If someone is unable to meet his financial obligations, the court can be asked to declare him bankrupt. The court appoints a curator who inventories the debts and assets of the bankrupt person, who the creditors are, and how they can best be paid. When everything is settled, which could take years, the bankruptcy is ended.
Records are created of all the actions that happen after somebody is declared bankrupt. Together, these form a bankruptcy files. These files are part of the records of the court of first appeal [“rechtbank van eerste aanleg”] (1811-1838) and district courts [“arrondissementsrechtbank”] (1838-1989).
Contents of a bankruptcy file
The main contents of a bankruptcy file are:
- Requests with grounds upon which the court is asked to declare a person bankrupt.
- The verdict whereby the court determines somebody has ceased to pay and is declared to be bankrupt. This verdict includes the appointment of a curator.
- Protocol of the verification meeting during which the creditors and the debts they are owed are determined. This protocol may contain:
- A list of acknowledged debts, with names and amounts
- A report of the assets, which shows what the bankrupt person owes and what that is worth
- An inventory of the assets
- A report by the curator showing the reasons for the bankruptcy.
- Records about a possible agreement with creditors.
- Final accounts, detailing the claims of each creditor and what they received. These accounts may include the names of employees who had claims.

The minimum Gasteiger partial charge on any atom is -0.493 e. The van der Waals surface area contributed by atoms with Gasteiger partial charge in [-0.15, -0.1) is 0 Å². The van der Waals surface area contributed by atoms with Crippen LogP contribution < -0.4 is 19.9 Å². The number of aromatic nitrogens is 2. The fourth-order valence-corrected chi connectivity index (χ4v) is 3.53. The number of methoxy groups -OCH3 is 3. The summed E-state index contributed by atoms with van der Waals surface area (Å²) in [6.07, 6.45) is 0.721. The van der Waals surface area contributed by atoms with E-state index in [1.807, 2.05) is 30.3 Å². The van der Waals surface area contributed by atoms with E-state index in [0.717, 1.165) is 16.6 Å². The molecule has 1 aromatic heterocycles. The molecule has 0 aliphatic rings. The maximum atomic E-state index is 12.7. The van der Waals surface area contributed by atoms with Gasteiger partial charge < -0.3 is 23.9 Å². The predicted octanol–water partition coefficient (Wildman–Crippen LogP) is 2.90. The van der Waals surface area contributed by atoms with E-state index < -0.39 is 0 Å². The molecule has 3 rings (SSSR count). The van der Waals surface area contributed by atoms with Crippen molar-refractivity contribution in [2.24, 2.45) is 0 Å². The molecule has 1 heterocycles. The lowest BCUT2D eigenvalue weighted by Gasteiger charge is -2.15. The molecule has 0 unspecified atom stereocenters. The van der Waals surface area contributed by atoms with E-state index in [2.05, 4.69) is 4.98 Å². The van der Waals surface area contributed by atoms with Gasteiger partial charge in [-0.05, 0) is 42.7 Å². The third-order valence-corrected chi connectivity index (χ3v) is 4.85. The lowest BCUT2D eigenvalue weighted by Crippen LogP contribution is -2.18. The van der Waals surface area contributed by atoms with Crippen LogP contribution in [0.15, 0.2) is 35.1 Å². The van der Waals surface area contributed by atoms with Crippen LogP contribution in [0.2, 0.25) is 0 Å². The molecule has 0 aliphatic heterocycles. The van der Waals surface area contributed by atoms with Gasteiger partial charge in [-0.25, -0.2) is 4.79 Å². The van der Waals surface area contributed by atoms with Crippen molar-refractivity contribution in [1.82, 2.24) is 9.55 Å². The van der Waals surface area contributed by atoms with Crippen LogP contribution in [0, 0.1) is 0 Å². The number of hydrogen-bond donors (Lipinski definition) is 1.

Since 1896, every district court was required to keep a register, detailing the progress of each bankruptcy. This register often has a contemporary inde. The bankruptcy is filed in the court in the district where the person lives or where the company is located.
How to find bankruptcy records
Newspapers are a great place to find out if your ancestor ever went bankrupt. Bankruptcies were announced in newspapers by the court. Curators often posted ads calling creditors. Searching newspapers at Delpher may show you whether your ancestor was ever involved in a bankruptcy (“faillissement”).
The court records are usually kept in the regional historical center in the capital of the province. The Zeeuws Archief has an index of these records via Zeeuwen Gezocht. The original records can be consulted in the reading rooms. Some of these archives provide scanning-on-demand.